It should be noted that not all countries participating in this study have a medical system that relies on similar diagnostic categories, general criteria for diagnosis or the availability of ADHD medications for adults. For example, in Italy and France, ADHD is recognized primarily as a condition of childhood and commonly used medications for ADHD are not prescribed or generally available for adults. Thus the participants in the focus groups held in Italy spoke of the need to travel to other countries for both diagnosis and medicines, thus making their diagnosis experience and treatment somewhat more challenging and emotionally difficult than those of individuals in the United States, Canada, or the United Kingdom. Relatedly, health systems differences, while not explored to a great extent in these focus groups, may be the more salient difference across national boundaries than the diagnosis and experience of ADHD. In a world with global access to biomedical information and related media, coupled with international diagnostic guidelines, differences between countries may be less pronounced.
An important finding of this study centers on medication use. Among those who are prescribed and use medication for their ADHD symptoms, there appeared to be general satisfaction that the medications were efficacious and helpful to them. However, these individuals generally did not take their medications in compliance with their prescriptions, but as they saw fit based upon their interpretation of their signs and symptoms. This opens up a potential area of investigation into the impacts of adherence and non-adherence to medications for ADHD and its effects on long-term burden of illness. Further study investigating the effects of intermittent and fluctuating use of medication for ADHD symptoms in adults, conducted through both qualitative and quantitative methodologies, may lend more insight into the complexities of adult ADHD treatment. Furthermore, although not definitive, the commentaries of these respondents identified that side effects, perceived by some to be deleterious, led to a refusal of the medication itself. These patient-reported outcomes should be considered in the development of future treatment modalities, whether these treatments are pharmaceutical or behavioral.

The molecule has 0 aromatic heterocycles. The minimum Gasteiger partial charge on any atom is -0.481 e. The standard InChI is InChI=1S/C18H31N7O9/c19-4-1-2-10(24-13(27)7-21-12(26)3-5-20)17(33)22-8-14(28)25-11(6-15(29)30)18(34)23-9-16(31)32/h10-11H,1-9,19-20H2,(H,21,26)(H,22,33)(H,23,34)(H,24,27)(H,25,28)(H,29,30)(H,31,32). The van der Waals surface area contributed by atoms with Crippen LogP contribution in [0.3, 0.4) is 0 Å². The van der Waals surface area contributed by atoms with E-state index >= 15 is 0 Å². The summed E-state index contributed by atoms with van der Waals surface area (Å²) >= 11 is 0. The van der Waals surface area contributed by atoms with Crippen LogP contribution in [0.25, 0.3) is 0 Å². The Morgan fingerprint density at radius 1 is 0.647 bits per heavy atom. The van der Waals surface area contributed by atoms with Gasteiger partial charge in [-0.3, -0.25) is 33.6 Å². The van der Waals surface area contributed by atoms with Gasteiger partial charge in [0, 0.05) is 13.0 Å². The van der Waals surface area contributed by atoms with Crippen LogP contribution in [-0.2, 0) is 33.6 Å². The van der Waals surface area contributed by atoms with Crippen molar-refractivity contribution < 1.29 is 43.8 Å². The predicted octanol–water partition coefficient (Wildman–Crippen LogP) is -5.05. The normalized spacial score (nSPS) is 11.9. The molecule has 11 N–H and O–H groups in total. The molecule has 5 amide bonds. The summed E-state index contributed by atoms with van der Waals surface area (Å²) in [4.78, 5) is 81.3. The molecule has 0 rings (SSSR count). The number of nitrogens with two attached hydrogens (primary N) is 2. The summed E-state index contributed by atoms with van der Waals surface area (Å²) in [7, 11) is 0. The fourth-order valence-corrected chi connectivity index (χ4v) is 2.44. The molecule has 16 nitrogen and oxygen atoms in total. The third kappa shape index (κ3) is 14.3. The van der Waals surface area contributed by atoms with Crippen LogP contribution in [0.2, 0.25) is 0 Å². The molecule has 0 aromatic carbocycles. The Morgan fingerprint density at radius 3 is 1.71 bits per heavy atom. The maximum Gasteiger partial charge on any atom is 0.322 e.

Findings from this study suggest that additional qualitative research is needed to further elucidate socio-cultural differences across countries generally with regard to ADHD in order to better understand the context within which people experience their disease. This ethnographic research might include expert interviews with clinicians from each country, including those whose knowledge centers on ADHD and those whose practice may be more general, as well as attitudes from the lay public who do not have a diagnosis of ADHD. Parsing the role of social stigma from the symptoms themselves could be used to understand how social experiences impact the burden of illness in the case of ADHD. Focus groups segregated by the time of diagnosis (childhood or adulthood) and across multiple countries would provide additional insight into a very intriguing area of research.
In addition to ethnographic investigation, there are many other intriguing questions associated with ADHD in adults, clinical recognition, and health system contributions to the burden of illness. These include the levels of knowledge and acceptance of ADHD in adults among potentially treating practitioners, the accessibility of medical intervention and services within specific health systems, and the availability of multiple treatment medications. Within patient experience, it would also be interesting to be able to understand 1.) the relationship between the numbers of years diagnosed with ADHD and burden of illness; 2.) co-morbid mental health conditions and adherence to treatments; and 3.) feelings of social isolation and burden of illness.
Last, all of the countries selected for this study are considered “western” countries. As such, each has similar social and economic structures for education, work, and social relationships. It is not surprising, therefore, that participants in this study might have similar life stories to tell about the obstacles they faced as people with a diagnosis of ADHD. What is of importance, however, is the extent to which adults with a diagnosis of ADHD agree upon the burden of illness and general life impacts. Similar qualitative investigation into the burden of illness of ADHD in adults that includes countries outside North America and Europe would be an important contribution to this field.